Tea in Indonesia

Located in South East Asia, Indonesia is comprised of 14,000 islands spread over 3,100 miles. The country is one of the richest and most complex regions on earth and consists of mountains, beaches, volcanoes, forests and fertile terraced fields.

Although better known for its natural beauty, Indonesia ranks as the seventh largest tea producer in the world.  Tea was introduced into Indonesia by Dutch traders in the 1700s at a time when it was a Dutch colony and known as the Dutch East Indies. The first tea bushes used seeds from Japan, however, this did not prove to be a success. Using a trial and error approach the Dutch planters discovered that the Assamica variety of camelia sinensis was more suited for the soil and climate of Indonesia. Seeds were bought from Assam in India and the tea bushes were healthy and flourishing in the steamy, tropical climate.


The main areas of tea cultivation in Indonesia are Java, Central Java and North Sumatra.  The highland areas of West Java offer the best conditions for tea production due to their rich volcanic soil. Indonesia encourages year-round plucking, but the best tea is harvested from July through to September at elevations from 2500 to over 5000 feet. In the past, all teas were black orthodox but some estates now manufacture CTC teas to meet the growing demand for teabag blends. Green tea is also produced in Indonesia and most of it is consumed locally. Most tea plantations are run by state owned enterprises although private producers and smallholder  contribute to a significant amount of the total output. A auction is held in Jakarta on the island of Java.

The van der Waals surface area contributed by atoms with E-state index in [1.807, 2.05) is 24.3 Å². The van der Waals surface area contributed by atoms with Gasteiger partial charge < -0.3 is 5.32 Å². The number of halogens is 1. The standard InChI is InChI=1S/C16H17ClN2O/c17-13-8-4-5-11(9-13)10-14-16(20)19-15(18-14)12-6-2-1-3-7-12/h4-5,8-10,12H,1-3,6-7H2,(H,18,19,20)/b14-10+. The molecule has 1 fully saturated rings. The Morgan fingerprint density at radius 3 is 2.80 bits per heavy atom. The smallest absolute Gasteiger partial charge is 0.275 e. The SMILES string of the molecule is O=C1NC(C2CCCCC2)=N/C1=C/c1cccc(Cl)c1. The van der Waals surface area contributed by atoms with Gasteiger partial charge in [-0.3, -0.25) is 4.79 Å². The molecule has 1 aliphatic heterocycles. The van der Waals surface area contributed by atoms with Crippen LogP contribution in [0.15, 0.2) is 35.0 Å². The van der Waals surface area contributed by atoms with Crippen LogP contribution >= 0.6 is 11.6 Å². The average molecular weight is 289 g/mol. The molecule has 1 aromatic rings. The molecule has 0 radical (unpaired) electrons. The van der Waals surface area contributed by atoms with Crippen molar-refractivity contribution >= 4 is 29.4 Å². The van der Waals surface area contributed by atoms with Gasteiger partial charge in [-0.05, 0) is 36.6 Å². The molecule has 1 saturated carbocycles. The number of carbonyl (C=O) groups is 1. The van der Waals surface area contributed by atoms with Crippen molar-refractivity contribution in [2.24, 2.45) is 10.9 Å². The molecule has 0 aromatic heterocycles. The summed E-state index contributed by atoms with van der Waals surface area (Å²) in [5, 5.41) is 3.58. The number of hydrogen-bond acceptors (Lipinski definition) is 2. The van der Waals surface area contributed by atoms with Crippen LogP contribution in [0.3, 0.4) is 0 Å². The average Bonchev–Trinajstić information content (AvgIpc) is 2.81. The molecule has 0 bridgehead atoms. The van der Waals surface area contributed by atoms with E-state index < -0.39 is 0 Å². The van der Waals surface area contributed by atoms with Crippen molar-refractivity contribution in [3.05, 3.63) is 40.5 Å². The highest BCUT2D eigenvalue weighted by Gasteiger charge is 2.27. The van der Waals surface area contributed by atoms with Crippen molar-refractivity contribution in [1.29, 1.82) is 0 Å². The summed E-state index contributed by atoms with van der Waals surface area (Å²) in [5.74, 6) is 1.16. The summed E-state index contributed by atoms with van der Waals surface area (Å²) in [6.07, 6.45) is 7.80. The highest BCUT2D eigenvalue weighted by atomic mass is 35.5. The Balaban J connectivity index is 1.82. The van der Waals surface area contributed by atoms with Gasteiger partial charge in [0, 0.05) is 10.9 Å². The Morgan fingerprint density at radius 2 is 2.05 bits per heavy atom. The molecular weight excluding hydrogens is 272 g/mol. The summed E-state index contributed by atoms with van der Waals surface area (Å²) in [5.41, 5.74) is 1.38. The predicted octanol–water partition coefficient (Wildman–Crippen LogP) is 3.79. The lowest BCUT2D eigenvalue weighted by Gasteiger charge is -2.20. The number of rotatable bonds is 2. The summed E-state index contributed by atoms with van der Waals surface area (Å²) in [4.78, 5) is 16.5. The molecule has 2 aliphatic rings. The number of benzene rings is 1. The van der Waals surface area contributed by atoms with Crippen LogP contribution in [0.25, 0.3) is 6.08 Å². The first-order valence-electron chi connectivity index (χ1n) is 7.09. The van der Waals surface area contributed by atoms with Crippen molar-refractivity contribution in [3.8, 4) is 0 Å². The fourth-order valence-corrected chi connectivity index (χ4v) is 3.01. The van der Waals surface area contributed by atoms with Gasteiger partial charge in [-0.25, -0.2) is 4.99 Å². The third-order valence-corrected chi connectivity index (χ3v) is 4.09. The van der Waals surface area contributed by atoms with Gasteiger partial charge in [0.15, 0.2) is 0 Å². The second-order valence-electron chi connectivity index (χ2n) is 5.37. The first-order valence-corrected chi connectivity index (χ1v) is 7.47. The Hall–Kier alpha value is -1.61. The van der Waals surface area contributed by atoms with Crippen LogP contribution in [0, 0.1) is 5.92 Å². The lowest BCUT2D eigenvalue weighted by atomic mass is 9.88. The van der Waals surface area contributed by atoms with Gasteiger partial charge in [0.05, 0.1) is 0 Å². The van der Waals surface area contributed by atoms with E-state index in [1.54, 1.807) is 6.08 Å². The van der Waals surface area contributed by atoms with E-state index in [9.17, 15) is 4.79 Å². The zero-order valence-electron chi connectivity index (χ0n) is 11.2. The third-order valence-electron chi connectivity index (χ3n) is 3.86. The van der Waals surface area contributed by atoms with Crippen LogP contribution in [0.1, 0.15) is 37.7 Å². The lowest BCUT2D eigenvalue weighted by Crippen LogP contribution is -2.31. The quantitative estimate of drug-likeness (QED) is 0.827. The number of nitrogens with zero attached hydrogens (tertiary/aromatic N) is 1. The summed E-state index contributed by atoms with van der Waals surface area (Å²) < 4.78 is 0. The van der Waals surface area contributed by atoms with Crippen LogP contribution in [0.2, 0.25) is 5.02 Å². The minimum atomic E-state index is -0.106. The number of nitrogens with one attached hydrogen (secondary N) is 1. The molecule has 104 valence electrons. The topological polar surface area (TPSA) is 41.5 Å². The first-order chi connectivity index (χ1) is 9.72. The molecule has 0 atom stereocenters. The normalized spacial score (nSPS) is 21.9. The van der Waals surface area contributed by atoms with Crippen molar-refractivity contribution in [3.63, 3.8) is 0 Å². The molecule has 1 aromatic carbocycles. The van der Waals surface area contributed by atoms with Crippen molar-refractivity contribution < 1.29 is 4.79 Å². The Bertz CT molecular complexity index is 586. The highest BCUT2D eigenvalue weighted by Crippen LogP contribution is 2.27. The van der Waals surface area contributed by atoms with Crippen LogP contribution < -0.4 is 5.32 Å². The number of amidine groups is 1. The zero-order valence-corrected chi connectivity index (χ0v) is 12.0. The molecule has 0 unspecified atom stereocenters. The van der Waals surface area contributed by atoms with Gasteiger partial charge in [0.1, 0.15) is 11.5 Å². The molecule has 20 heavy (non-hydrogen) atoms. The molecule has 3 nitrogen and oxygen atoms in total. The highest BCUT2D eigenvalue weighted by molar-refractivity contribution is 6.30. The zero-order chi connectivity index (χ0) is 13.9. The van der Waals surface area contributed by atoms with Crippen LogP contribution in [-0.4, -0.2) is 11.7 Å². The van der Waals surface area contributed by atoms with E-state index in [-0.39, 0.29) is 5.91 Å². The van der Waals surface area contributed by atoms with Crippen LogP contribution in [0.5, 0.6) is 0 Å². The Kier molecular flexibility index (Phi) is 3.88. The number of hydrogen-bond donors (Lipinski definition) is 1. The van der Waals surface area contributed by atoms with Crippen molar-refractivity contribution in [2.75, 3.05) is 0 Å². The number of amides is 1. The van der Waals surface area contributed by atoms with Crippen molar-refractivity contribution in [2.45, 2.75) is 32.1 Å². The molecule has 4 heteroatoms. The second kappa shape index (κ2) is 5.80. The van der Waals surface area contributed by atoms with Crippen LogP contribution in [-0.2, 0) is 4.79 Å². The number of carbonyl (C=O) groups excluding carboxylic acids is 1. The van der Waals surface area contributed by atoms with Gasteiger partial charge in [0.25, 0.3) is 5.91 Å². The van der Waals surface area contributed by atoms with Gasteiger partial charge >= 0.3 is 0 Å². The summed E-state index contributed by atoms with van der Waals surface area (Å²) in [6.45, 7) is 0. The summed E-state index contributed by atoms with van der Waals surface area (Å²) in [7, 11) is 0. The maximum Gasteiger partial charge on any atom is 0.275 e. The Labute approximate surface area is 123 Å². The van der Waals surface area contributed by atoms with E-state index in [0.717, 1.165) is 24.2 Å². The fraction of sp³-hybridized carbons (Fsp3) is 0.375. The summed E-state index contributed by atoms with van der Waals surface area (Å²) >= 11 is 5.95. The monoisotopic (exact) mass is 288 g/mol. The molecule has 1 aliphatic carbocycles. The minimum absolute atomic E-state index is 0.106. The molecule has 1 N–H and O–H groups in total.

Indonesia proudly boasts an export of 70 million kg and its plainer type teas are normally blended with teas from East Africa and India for use in flavoured blends. Single estate, artisan teas, are amongst the finest orthodox teas produced and are comparable to high grown Ceylon teas.


One of the most renowned single estate orthodox teas from Indonesia is produced in Malabar tea estate on Java island. This tea which is commonly referred to as Java Malabar is a distinctive tea has a  sweet, very smooth, slightly spicy taste with raisin undertones and an amber coloured liquor. Other estates which produce high quality, artisan, orthodox black leaf are Cibuni Cisaruni Kertasarie Santosa, Taloon, Bah Butong and Gunong Rosa.

Overall production of tea in Indonesia has declined in recent years since some tea plantations have been turned into palm oil plantations due to the lucrative business opportunities which palm oil production offers.

Hands of women from the tea plantation - Sri Lanka